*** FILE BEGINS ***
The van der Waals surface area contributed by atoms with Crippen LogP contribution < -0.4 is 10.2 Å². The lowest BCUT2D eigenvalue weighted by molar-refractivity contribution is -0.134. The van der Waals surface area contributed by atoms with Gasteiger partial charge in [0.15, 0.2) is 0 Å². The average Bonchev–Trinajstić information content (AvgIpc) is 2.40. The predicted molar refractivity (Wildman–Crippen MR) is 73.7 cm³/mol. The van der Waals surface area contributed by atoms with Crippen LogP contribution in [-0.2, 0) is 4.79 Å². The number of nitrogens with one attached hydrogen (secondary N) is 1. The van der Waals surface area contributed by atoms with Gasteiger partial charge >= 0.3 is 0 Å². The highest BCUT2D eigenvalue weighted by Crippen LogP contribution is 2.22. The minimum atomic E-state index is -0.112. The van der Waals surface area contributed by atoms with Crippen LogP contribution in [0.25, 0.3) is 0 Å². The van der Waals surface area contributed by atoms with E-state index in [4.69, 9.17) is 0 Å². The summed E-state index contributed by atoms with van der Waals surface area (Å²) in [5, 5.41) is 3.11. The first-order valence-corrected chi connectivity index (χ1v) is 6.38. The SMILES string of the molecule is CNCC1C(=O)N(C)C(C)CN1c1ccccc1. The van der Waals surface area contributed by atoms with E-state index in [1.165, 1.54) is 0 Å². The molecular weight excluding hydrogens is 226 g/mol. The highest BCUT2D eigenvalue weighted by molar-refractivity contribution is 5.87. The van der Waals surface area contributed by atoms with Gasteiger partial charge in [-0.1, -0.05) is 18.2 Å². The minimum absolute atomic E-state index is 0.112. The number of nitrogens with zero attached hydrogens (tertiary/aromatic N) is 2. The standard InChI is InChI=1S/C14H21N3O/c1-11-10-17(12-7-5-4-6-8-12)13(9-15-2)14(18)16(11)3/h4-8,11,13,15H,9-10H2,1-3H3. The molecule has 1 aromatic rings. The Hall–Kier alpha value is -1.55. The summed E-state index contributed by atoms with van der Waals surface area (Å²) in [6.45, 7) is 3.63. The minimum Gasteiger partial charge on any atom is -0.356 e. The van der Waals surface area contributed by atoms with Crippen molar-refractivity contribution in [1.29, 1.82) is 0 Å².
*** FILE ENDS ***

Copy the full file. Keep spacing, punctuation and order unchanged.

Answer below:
The van der Waals surface area contributed by atoms with Crippen LogP contribution < -0.4 is 10.2 Å². The lowest BCUT2D eigenvalue weighted by molar-refractivity contribution is -0.134. The van der Waals surface area contributed by atoms with Gasteiger partial charge in [0.15, 0.2) is 0 Å². The average Bonchev–Trinajstić information content (AvgIpc) is 2.40. The predicted molar refractivity (Wildman–Crippen MR) is 73.7 cm³/mol. The van der Waals surface area contributed by atoms with Crippen LogP contribution in [-0.2, 0) is 4.79 Å². The number of nitrogens with one attached hydrogen (secondary N) is 1. The van der Waals surface area contributed by atoms with Gasteiger partial charge >= 0.3 is 0 Å². The highest BCUT2D eigenvalue weighted by Crippen LogP contribution is 2.22. The minimum atomic E-state index is -0.112. The van der Waals surface area contributed by atoms with Crippen LogP contribution in [0.25, 0.3) is 0 Å². The van der Waals surface area contributed by atoms with E-state index in [4.69, 9.17) is 0 Å². The summed E-state index contributed by atoms with van der Waals surface area (Å²) in [5, 5.41) is 3.11. The first-order valence-corrected chi connectivity index (χ1v) is 6.38. The SMILES string of the molecule is CNCC1C(=O)N(C)C(C)CN1c1ccccc1. The van der Waals surface area contributed by atoms with E-state index in [1.165, 1.54) is 0 Å². The molecular weight excluding hydrogens is 226 g/mol. The highest BCUT2D eigenvalue weighted by molar-refractivity contribution is 5.87. The van der Waals surface area contributed by atoms with Gasteiger partial charge in [-0.1, -0.05) is 18.2 Å². The minimum absolute atomic E-state index is 0.112. The number of nitrogens with zero attached hydrogens (tertiary/aromatic N) is 2. The standard InChI is InChI=1S/C14H21N3O/c1-11-10-17(12-7-5-4-6-8-12)13(9-15-2)14(18)16(11)3/h4-8,11,13,15H,9-10H2,1-3H3. The molecule has 1 aromatic rings. The Hall–Kier alpha value is -1.55. The summed E-state index contributed by atoms with van der Waals surface area (Å²) in [6.45, 7) is 3.63. The minimum Gasteiger partial charge on any atom is -0.356 e. The van der Waals surface area contributed by atoms with Crippen molar-refractivity contribution in [1.29, 1.82) is 0 Å².